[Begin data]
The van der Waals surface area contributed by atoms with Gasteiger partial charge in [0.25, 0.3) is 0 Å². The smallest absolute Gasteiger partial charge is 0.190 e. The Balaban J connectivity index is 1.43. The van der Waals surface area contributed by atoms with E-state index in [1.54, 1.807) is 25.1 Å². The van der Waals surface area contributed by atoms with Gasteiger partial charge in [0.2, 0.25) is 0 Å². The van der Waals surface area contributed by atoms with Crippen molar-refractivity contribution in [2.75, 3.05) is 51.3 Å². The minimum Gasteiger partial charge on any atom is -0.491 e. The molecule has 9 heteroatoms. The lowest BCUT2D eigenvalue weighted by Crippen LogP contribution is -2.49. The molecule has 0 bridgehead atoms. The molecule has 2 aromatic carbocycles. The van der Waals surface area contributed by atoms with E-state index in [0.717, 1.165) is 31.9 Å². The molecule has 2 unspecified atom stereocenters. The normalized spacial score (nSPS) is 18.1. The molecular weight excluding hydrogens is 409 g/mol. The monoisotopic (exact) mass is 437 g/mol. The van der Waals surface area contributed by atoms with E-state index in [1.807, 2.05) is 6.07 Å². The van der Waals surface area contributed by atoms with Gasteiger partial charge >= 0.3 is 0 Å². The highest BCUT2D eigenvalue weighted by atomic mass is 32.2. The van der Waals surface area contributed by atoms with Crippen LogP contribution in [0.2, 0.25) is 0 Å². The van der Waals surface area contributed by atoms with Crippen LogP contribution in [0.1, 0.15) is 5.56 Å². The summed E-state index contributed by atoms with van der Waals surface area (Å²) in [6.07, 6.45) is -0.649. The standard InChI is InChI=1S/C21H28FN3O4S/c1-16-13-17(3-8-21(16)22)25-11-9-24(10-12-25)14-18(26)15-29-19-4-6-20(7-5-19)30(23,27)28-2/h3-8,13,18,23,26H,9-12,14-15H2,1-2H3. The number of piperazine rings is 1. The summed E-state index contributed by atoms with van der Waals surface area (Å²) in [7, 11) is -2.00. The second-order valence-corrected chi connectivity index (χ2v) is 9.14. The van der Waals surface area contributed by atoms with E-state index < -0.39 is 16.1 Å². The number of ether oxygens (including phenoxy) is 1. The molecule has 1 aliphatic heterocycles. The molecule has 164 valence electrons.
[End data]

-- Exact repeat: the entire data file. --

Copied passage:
The van der Waals surface area contributed by atoms with Gasteiger partial charge in [0.25, 0.3) is 0 Å². The smallest absolute Gasteiger partial charge is 0.190 e. The Balaban J connectivity index is 1.43. The van der Waals surface area contributed by atoms with E-state index in [1.54, 1.807) is 25.1 Å². The van der Waals surface area contributed by atoms with Gasteiger partial charge in [0.2, 0.25) is 0 Å². The van der Waals surface area contributed by atoms with Crippen molar-refractivity contribution in [2.75, 3.05) is 51.3 Å². The minimum Gasteiger partial charge on any atom is -0.491 e. The molecule has 9 heteroatoms. The lowest BCUT2D eigenvalue weighted by Crippen LogP contribution is -2.49. The molecule has 0 bridgehead atoms. The molecule has 2 aromatic carbocycles. The van der Waals surface area contributed by atoms with E-state index in [0.717, 1.165) is 31.9 Å². The molecule has 2 unspecified atom stereocenters. The normalized spacial score (nSPS) is 18.1. The molecular weight excluding hydrogens is 409 g/mol. The monoisotopic (exact) mass is 437 g/mol. The van der Waals surface area contributed by atoms with E-state index in [1.807, 2.05) is 6.07 Å². The van der Waals surface area contributed by atoms with Gasteiger partial charge >= 0.3 is 0 Å². The highest BCUT2D eigenvalue weighted by atomic mass is 32.2. The van der Waals surface area contributed by atoms with Crippen LogP contribution in [0.2, 0.25) is 0 Å². The van der Waals surface area contributed by atoms with Crippen LogP contribution in [0.1, 0.15) is 5.56 Å². The summed E-state index contributed by atoms with van der Waals surface area (Å²) in [6.07, 6.45) is -0.649. The standard InChI is InChI=1S/C21H28FN3O4S/c1-16-13-17(3-8-21(16)22)25-11-9-24(10-12-25)14-18(26)15-29-19-4-6-20(7-5-19)30(23,27)28-2/h3-8,13,18,23,26H,9-12,14-15H2,1-2H3. The number of piperazine rings is 1. The summed E-state index contributed by atoms with van der Waals surface area (Å²) in [7, 11) is -2.00. The second-order valence-corrected chi connectivity index (χ2v) is 9.14. The van der Waals surface area contributed by atoms with E-state index < -0.39 is 16.1 Å². The number of ether oxygens (including phenoxy) is 1. The molecule has 1 aliphatic heterocycles. The molecule has 164 valence electrons.